The U.S. Camp Counselor Program is one of New Zealand’s most popular exchange programs, allowing post-secondary students, youth workers and teachers an opportunity to share Kiwi culture and learn about American history and culture at the same time. Annually more than 900 Kiwis travel to the U.S. to live and work as summer camp counselors throughout the United States. For more information, check out our Exchange Visitor Program page.
Camp has a special way of getting you out of your comfort zone – By Campbell Ross
(A version of this story was originally published on the Camp America NZ website.)
I heard from friends that their peers had gone overseas to be camp counselors, but I had no information about camp, and as a result I quickly assumed that it would be too difficult to get into. Years on, something as simple as an advertisement on social media and an itch to try something new had me browsing through the website, and within a day I had applied and been invited to the camp fair. Life at the time felt too predictable, and I needed change. I was hired weeks later at the camp fair by Camp Modin in Maine. To date this has been my most spontaneous decision, with the greatest outcome.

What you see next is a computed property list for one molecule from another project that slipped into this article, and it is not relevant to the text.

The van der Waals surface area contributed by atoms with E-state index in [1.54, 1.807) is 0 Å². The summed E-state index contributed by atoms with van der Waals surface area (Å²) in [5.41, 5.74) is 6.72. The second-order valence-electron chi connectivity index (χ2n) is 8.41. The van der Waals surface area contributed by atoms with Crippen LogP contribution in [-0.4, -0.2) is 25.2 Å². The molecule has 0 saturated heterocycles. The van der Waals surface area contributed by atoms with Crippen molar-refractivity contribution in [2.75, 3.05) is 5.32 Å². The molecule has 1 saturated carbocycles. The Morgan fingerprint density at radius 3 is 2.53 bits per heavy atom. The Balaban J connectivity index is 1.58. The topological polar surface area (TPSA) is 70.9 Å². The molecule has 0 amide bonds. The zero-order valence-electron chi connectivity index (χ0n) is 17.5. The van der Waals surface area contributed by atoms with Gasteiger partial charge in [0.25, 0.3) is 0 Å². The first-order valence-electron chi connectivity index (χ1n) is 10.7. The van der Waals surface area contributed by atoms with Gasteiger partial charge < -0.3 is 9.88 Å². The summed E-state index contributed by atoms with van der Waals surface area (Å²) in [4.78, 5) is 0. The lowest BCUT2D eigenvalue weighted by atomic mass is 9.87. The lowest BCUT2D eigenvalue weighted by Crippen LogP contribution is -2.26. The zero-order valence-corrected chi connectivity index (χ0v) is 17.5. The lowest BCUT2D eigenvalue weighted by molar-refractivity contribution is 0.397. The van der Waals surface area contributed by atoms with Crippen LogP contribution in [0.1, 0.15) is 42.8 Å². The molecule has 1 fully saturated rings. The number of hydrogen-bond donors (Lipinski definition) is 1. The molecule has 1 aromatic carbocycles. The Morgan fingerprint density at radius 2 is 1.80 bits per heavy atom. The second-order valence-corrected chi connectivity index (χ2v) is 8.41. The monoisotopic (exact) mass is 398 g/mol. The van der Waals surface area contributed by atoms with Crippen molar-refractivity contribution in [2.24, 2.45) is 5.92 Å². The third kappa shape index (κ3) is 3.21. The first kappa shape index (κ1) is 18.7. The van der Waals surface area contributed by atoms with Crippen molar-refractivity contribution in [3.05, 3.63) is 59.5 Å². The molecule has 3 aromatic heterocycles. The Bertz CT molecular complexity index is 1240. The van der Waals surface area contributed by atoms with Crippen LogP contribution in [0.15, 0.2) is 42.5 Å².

I was ecstatic. I had been working full time since I left school three years prior, so the feeling of not knowing what was around the corner and experiencing a lifestyle completely new to me was beyond exciting. I was already stepping out of my comfort zone by introducing myself to a soon-to-be friend on the plane who I noticed was wearing a camp shirt. The great thing about pushing yourself to do something completely new like working at a summer camp overseas is that you begin to step out of your comfort zone in all areas of your life. A lot of my change and growth is a result of going to camp.
Everybody’s experience arriving for the first time to camp will be different.
I must admit, for me it took time to adjust. Getting put into a camp with 140 other staff from all around the world is overwhelming at first and I found myself struggling with how to fit in and feel comfortable. However, my advice for anybody who may feel the same way – stick it out! It gets better. It would turn out that there are many others just as nervous and after a week of workshops, icebreakers and activities, I began to find my footing.